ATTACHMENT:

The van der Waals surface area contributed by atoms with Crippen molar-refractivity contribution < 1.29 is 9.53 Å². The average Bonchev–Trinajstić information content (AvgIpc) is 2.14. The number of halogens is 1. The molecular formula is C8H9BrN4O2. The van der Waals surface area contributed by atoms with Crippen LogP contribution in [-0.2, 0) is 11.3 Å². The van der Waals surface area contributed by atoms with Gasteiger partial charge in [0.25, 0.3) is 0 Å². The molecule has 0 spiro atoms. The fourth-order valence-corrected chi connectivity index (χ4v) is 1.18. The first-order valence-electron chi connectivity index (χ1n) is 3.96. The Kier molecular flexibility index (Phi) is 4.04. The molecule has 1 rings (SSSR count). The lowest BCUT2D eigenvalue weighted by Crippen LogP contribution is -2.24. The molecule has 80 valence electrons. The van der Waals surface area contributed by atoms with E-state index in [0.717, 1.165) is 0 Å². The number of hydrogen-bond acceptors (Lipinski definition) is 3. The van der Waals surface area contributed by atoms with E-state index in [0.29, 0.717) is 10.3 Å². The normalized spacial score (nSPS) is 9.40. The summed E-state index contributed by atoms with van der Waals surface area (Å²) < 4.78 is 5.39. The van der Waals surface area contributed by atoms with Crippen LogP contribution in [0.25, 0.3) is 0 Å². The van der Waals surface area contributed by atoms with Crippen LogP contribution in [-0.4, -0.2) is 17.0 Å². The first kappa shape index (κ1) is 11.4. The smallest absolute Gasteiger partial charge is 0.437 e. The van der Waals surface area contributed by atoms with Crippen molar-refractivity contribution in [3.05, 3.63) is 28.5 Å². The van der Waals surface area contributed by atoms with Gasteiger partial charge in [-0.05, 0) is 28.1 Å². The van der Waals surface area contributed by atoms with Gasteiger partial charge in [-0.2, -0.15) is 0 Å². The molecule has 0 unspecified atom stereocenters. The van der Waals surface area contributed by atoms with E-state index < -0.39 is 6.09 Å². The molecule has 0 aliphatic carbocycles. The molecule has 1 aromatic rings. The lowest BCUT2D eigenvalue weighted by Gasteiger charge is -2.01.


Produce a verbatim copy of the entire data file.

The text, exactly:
The van der Waals surface area contributed by atoms with Crippen molar-refractivity contribution < 1.29 is 9.53 Å². The average Bonchev–Trinajstić information content (AvgIpc) is 2.14. The number of halogens is 1. The molecular formula is C8H9BrN4O2. The van der Waals surface area contributed by atoms with Crippen LogP contribution in [-0.2, 0) is 11.3 Å². The van der Waals surface area contributed by atoms with Gasteiger partial charge in [0.25, 0.3) is 0 Å². The molecule has 0 spiro atoms. The fourth-order valence-corrected chi connectivity index (χ4v) is 1.18. The first-order valence-electron chi connectivity index (χ1n) is 3.96. The Kier molecular flexibility index (Phi) is 4.04. The molecule has 1 rings (SSSR count). The lowest BCUT2D eigenvalue weighted by Crippen LogP contribution is -2.24. The molecule has 80 valence electrons. The van der Waals surface area contributed by atoms with E-state index in [0.717, 1.165) is 0 Å². The number of hydrogen-bond acceptors (Lipinski definition) is 3. The van der Waals surface area contributed by atoms with E-state index in [0.29, 0.717) is 10.3 Å². The normalized spacial score (nSPS) is 9.40. The summed E-state index contributed by atoms with van der Waals surface area (Å²) < 4.78 is 5.39. The van der Waals surface area contributed by atoms with Crippen LogP contribution in [0.25, 0.3) is 0 Å². The van der Waals surface area contributed by atoms with Crippen LogP contribution in [-0.4, -0.2) is 17.0 Å². The first kappa shape index (κ1) is 11.4. The smallest absolute Gasteiger partial charge is 0.437 e. The van der Waals surface area contributed by atoms with Crippen molar-refractivity contribution in [3.05, 3.63) is 28.5 Å². The van der Waals surface area contributed by atoms with Gasteiger partial charge in [-0.05, 0) is 28.1 Å². The van der Waals surface area contributed by atoms with Gasteiger partial charge in [-0.2, -0.15) is 0 Å². The molecule has 0 unspecified atom stereocenters. The van der Waals surface area contributed by atoms with E-state index < -0.39 is 6.09 Å². The molecule has 0 aliphatic carbocycles. The molecule has 1 aromatic rings. The lowest BCUT2D eigenvalue weighted by Gasteiger charge is -2.01.